Many of the farmers whose agri loans were sold on by Ulster Bank to venture capital companies have court judgements in place against them, according to ICSA General Secretary Eddie Punch.

“These judgements may give the financial institutions a little more muscle. But this is far from the end of the process,” he said.

“There is still a procedure that must be entered into which allows all parties to come to an acceptable agreement, one that meets the needs of everyone involved.”

Punch added that taking risk is part and parcel of doing business.

“But when issues relating to debt arise, the person with the outstanding loans must actively address the problem. Simply walking away and living in denial is not the answer.

Punch confirmed that ICSA will provide a bespoke support service to those of its members now affected  by the recent Ulster Bank loan sell-off.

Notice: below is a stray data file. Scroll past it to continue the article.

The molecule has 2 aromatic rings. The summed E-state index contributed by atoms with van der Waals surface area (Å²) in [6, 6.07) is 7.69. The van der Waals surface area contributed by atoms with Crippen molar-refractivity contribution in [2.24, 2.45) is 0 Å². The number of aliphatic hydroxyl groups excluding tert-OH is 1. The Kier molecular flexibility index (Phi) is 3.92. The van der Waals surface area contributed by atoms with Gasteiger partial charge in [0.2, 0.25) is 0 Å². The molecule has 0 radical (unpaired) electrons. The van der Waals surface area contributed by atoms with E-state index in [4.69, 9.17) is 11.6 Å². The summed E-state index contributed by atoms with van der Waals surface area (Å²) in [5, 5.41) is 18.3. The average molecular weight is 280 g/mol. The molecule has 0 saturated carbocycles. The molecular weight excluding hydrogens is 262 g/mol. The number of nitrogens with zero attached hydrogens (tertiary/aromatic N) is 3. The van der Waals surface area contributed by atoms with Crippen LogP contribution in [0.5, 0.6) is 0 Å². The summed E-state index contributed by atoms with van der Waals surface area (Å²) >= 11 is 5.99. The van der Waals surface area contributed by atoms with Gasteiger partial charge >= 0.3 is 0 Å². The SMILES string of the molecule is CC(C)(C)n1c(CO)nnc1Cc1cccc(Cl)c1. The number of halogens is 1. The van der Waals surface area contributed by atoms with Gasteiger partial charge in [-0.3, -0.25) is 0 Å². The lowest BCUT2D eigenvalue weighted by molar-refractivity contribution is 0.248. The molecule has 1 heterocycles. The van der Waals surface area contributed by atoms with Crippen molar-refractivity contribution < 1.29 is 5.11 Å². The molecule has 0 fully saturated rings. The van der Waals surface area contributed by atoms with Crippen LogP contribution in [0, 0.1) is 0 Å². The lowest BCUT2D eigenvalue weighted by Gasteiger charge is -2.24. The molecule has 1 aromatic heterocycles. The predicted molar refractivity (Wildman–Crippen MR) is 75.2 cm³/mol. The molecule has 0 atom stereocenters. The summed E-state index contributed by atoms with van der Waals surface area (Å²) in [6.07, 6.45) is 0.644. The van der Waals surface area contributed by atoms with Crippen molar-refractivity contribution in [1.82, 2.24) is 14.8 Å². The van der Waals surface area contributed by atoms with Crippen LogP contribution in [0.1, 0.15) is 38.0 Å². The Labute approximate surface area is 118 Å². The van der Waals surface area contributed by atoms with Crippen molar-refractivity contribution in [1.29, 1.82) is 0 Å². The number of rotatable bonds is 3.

We recently met with representatives of the private equity fund Cerberus, to whom the Ulster Bank loan book was sold, and its service arm Capita.

“Both organisations agreed that they wished to work closely with the farmers affected and that ICSA can act in a support role.

“We had previously met with the Financial Ombudsman and representatives of the Central Bank on the matter. Both assured us that all consumer rights must be protected by unregulated entities, such as Cerberus, as would be the case with a pillar bank.”

Punch said that farmers with debt problems should seek to secure independent perspective on their problems.

“And this is the role that we are happy to play on behalf of members. We want solutions to be found which will ensure the long term viability of an existing farm business. And there are a number of ways by which this can be achieved.

“But getting to this end point will require the farmers involved to actively engage in the arbitration process that must be worked through.”